Analytic Insight: It's All About People and Processes

If you don't understand your business processes and don't have talented staff, even best-in-class analytics can't save you.

It's inevitable: in the midst of economic uncertainty, enterprises hunker down.

They curtail -- or even slash -- operating budgets, constrain or eliminate discretionary spending; cut spending on R&D, services, and support; postpone cancel pending projects; and scale back staffing levels (and the free coffee and bagels in the break room).

In short, they do anything and everything they can to cut costs.

This doesn't mean that they'll cease spending entirely, of course. In the current climate, many business intelligence (BI) vendors predict, enterprises will almost certainly increase their spending on BI and data warehousing (DW) technologies (see

With the economy looking increasingly troublesome and some firms hard-pressed to endure a deep and lasting recession, companies will focus less on BI and DW in general and on big-bang-for-the-buck analsytic technologies.

It's a tendentious proposition. Although few dispute the ROI potential of analytic technology -- particularly that of high-value solutions such as predictive analytics -- few believe that such technologies, in and of themselves, can deliver instant positive returns to prospective users. SPSS, for its part, contents that predictive analytics software and solutions can deliver positive returns quickly, usually within the first 6 to 12 months.

The building blocks of (and biggest impediments to) analytic success, proponents say, are the same people and process issues that frustrate all would-be transformative efforts. You must understand your business processes. You must have done the infrastructure heavy lifting to optimize those processes (by delivering timely connectivity to operational systems or by ensuring the quality of the data that you're feeding into your analytic pipeline). You must have creative, talented folks on staff. Without these elements, even best-in-class analytics (with the most elegant data models or smartest algorithms) won't help you.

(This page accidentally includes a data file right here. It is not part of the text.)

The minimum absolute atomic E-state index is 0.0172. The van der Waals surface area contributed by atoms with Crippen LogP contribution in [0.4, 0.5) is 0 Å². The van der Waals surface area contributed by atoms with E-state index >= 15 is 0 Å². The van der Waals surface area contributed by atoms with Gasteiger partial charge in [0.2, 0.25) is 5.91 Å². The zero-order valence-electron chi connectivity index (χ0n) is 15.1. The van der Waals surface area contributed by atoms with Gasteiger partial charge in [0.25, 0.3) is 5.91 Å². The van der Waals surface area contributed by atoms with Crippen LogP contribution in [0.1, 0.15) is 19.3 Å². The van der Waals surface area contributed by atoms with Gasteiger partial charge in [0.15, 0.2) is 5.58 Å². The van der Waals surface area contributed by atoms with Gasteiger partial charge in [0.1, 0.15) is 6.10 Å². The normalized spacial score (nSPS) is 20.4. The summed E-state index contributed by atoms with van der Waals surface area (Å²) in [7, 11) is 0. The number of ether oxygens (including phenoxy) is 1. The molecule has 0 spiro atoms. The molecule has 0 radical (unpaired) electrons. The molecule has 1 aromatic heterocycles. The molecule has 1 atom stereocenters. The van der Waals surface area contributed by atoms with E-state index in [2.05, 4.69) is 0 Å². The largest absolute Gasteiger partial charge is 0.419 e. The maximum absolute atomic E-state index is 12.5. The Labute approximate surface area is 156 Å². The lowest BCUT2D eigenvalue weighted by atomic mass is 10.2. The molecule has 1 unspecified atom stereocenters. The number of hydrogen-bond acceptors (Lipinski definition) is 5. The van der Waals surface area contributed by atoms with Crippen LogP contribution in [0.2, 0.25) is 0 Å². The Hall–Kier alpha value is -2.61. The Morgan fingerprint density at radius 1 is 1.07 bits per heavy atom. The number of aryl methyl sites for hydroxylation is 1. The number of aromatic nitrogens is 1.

"Our point of view is grounded in convergence -- the convergence of analytics, business processes, and the IT architecture. No longer can we approach our customers by only focusing on analytics; we have to broaden our view a bit and look at the bigger picture -- [such as] what is the existing business process that we're looking to optimize, or how can we integrate predictive analytics into the IT infrastructure that supports the business process," says Kris Hackney, vice president of enterprise solutions with statistical analysis powerhouse SPSS Inc.

"For our customers, that means SPSS is making investments in smart people, people with enterprise architecture experience, [and] people who understand Web infrastructure."